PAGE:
The unemployment rate was 9.2 percent as of March 31, 2011, down from 9.7 percent a year earlier and from 9.6 percent in February, according to the Ministry of Labor and Social Affairs (MPSV). The rate has been falling since Jan. 31, 2011, when it stood at 9.7 percent, but unemployment had been as low as 8.5 percent in September and October 2010.
“March’s figures from the labor market presented unexpectedly favorable statistics. The unemployment rate dropped more than the market expected. All 77 labor offices recorded a month-on-month decrease,” Komerční banka (KB) analyst Jan Vejmělek said in a market comment. KB predicted 9.3 percent while a consensus of analysts by news agency Reuters was 9.4 percent.
“In particular, it is positive that the decrease was recorded not only because of seasonal factors, but also the seasonally adjusted unemployment rate experienced a drop when in the first quarter of the year it decreased 0.6 percentage points and almost offset the deterioration at the end of last year,” he added.
Job offices registered altogether 547,762 job seekers, or 19,134 fewer than at the end of February. The number of job seekers decreased by 25,062 persons compared with the same period of the preceding year. The number of available job seekers currently available for work was 525,500, according to the MPSV.
Job offices at the end of March registered altogether 33,931 vacancies, according to the MPSV. This is 1,767 vacancies more than in the preceding month and 794 vacancies more than at the end of March 2010. “The candidate/vacancy ratio is still at very high levels near historic maximums. … March’s 16.1 candidates per vacancy represent a certain improvement after 18.2 in December,” Vejmělek said.‘At the end of this year, we expect the unemployment rate around 9 percent.’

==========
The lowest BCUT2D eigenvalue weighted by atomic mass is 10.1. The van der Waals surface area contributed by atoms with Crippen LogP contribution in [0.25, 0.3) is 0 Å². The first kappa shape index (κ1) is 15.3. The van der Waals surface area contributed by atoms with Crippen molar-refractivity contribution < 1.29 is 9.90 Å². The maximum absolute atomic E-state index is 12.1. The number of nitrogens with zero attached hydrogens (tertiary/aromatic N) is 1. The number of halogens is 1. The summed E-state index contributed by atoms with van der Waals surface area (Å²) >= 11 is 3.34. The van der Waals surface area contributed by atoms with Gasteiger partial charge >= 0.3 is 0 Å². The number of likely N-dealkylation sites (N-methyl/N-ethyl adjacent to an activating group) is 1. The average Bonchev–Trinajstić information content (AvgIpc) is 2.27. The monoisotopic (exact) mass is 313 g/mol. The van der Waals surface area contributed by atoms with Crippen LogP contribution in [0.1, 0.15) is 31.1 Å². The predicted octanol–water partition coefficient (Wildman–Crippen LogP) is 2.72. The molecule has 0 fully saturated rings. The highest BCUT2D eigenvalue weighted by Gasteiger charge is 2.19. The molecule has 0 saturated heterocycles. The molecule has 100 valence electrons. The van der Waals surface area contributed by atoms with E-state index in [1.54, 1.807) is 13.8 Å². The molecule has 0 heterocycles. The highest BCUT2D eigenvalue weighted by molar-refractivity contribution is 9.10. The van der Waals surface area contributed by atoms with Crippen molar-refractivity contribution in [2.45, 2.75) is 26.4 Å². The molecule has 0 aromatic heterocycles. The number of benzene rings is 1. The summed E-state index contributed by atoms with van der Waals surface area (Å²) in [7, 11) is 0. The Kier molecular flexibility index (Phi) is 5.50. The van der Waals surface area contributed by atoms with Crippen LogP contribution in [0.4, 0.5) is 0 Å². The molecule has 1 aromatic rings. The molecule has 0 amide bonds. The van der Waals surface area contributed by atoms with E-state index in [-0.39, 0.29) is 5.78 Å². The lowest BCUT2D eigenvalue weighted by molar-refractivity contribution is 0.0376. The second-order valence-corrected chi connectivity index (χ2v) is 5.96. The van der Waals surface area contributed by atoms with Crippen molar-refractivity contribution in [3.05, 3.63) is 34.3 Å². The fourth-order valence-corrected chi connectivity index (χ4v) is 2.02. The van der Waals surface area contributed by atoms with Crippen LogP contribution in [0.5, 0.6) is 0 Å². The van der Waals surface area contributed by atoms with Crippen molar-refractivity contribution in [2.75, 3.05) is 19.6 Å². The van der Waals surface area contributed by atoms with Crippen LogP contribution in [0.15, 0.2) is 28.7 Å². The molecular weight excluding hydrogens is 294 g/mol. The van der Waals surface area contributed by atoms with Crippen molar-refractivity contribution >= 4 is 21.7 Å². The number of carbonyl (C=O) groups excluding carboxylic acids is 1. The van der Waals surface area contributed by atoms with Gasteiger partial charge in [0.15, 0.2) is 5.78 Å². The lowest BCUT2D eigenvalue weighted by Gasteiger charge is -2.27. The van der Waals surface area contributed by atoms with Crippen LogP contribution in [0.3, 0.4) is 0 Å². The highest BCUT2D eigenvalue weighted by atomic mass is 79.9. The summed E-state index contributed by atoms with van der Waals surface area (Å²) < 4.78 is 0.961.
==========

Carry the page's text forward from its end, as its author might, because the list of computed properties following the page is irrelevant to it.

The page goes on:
The unemployment rate was higher than average in 50 districts, the highest being in Jeseník at 19.0 percent followed by Bruntál, Most and Děčín. The lowest unemployment rate was in districts of Prague-East at 3.9 percent); followed by Prague and Prague-West, both 4.1 percent; and Mladá Boleslav. The unemployment rate for women was 10.0 percent and unemployment rate for men was 8.6 percent.
Vejmělek said that situation in public finances in European countries represents a high risk for the coming economic development. “Necessary fiscal restrictions in the eurozone and in the Czech Republic should reflect negatively in a slight slowdown of economic growth. … These figures are consistent with the stabilization of the unemployment rate. At the end of this year, we expect the unemployment rate around 9 percent,” he added.
The European Union’s statistical arm, Eurostat, which uses different methodology to calculate unemployment, gave the February unemployment rate for the Czech Republic as 7.4 percent.